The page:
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The Saddest Girl Rehearses with a Bubble-Head

April 19th, 2008

Rehearsals began this past Monday, and so far, they are a blast. It is wonderfully enjoyable to incarnate the characters I’ve written about for the last few months. I was nervous when we first began, of course. “My goodness, I have to be embodied?!”, but after half an hour of working, I was physically and emotionally engaged (yes, I know, acting isn’t about emotions, but they do seem to be the result of listening and going for goals). I credit this to my director. Dirk is a terrific artistic guide; he inspires exploration, freedom and a delight in the process. Kathy, my super dramaturg, was also present during the past rehearsals to chisel away at the rough bits in the script.

It’s been a very interesting process for me so far. When I act, I become a bubble-head. That is, I don’t think analytically or logically. I listen, go for goals, and follow through with actions. I’ve discovered that I have a hard time explaining my choices in any kind of intelligent way, and I don’t seem to be able to philosophize about the story once I’m in acting mode. It’s an intuitive, instinctual process. Playwriting is also intuitive and instinctual for me, but I am more logical and analytical about the over-arching story structure. During rehearsals, as both the playwright and the actor, I have to very quickly step into the contrasting roles. I will be acting, and then, something about the script will pop up, and I will have to make an intelligent decision about whether to cut something or to leave it, or how to rephrase a certain sentence. Then I quickly step out of playwriting mode and return to acting.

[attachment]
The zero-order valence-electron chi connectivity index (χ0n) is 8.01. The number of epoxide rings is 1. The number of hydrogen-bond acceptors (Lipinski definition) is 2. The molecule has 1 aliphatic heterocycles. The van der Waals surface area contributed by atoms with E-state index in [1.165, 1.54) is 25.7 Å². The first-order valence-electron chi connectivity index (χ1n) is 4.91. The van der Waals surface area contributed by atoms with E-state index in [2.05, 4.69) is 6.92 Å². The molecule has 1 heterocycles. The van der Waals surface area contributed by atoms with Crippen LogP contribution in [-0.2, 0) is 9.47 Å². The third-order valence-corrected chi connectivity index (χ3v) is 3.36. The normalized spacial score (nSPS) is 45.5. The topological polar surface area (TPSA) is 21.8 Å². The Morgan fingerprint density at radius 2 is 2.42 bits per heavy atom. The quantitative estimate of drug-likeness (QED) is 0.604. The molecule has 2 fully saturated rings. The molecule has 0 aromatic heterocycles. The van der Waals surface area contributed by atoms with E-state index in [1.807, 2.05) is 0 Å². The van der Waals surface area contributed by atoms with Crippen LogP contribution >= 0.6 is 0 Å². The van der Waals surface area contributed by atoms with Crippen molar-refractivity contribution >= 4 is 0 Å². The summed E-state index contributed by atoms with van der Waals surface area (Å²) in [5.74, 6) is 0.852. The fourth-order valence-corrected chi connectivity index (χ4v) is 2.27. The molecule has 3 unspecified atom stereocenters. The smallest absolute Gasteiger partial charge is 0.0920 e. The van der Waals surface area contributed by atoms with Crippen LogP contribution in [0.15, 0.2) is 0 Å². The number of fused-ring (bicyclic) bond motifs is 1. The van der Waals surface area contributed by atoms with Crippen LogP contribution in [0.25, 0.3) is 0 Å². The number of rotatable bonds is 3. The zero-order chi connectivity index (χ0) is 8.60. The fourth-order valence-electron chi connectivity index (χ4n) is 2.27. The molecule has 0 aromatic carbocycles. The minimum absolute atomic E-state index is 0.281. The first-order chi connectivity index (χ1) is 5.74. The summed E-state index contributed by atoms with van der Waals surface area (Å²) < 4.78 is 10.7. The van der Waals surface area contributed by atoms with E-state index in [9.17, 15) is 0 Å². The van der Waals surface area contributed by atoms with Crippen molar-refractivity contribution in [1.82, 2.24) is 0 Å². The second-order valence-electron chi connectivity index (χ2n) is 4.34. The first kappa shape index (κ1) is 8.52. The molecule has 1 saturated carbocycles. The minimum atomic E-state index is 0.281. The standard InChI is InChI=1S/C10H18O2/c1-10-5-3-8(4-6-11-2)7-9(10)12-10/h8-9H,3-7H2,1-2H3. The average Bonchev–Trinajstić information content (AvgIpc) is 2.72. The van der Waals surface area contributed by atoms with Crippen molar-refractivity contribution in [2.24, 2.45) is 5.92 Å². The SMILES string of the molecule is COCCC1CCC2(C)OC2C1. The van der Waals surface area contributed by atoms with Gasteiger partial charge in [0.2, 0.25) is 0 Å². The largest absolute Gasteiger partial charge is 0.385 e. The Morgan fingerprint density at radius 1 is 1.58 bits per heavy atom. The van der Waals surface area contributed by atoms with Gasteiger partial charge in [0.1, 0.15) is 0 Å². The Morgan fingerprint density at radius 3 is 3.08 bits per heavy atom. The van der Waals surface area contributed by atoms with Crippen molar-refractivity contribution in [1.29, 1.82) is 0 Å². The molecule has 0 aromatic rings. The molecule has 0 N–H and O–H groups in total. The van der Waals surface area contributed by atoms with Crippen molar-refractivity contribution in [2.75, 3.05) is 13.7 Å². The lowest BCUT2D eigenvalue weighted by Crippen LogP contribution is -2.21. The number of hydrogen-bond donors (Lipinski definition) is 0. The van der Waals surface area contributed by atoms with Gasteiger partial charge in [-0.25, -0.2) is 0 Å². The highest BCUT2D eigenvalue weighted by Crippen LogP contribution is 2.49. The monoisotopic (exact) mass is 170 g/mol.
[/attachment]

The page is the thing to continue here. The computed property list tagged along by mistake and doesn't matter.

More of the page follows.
I think the overall effect of jumping back and forth from acting to playwriting is that the decisions I’ve made about my play this past week have been very intuitive. Is that a good thing? I think sometimes it is, and sometimes it’s not. Right now I’m reading Malcolm Gladwell’s BLINK, and according to Gladwell, decisions made in a split-second (in intuition/from the gut) can be just as smart, if not smarter, than decisions made through a long and thorough process of analysis. It depends upon what need to be decided. Certain questions about my script posed during rehearsals this week never got answered. (Hopefully they weren’t too important. Hee hee.) The walls of my analytical mind are made out of rubbery jello when I’m acting, and a big question jiggles and bounces around my logical brain like a kid in a bouncy castle; it never lands anywhere solid.

Even now, as I write this post, I’m feeling a bit bubble headed. I don’t mind being a dummy. It makes me a smart actor. I just hope Kathy doesn’t mind so much when, in an attempt to answer a logical question about my play, I stare at her with an expression like a happy dog’s and thickly utter, “Ha ha. Oh. Uh, I dunno.”

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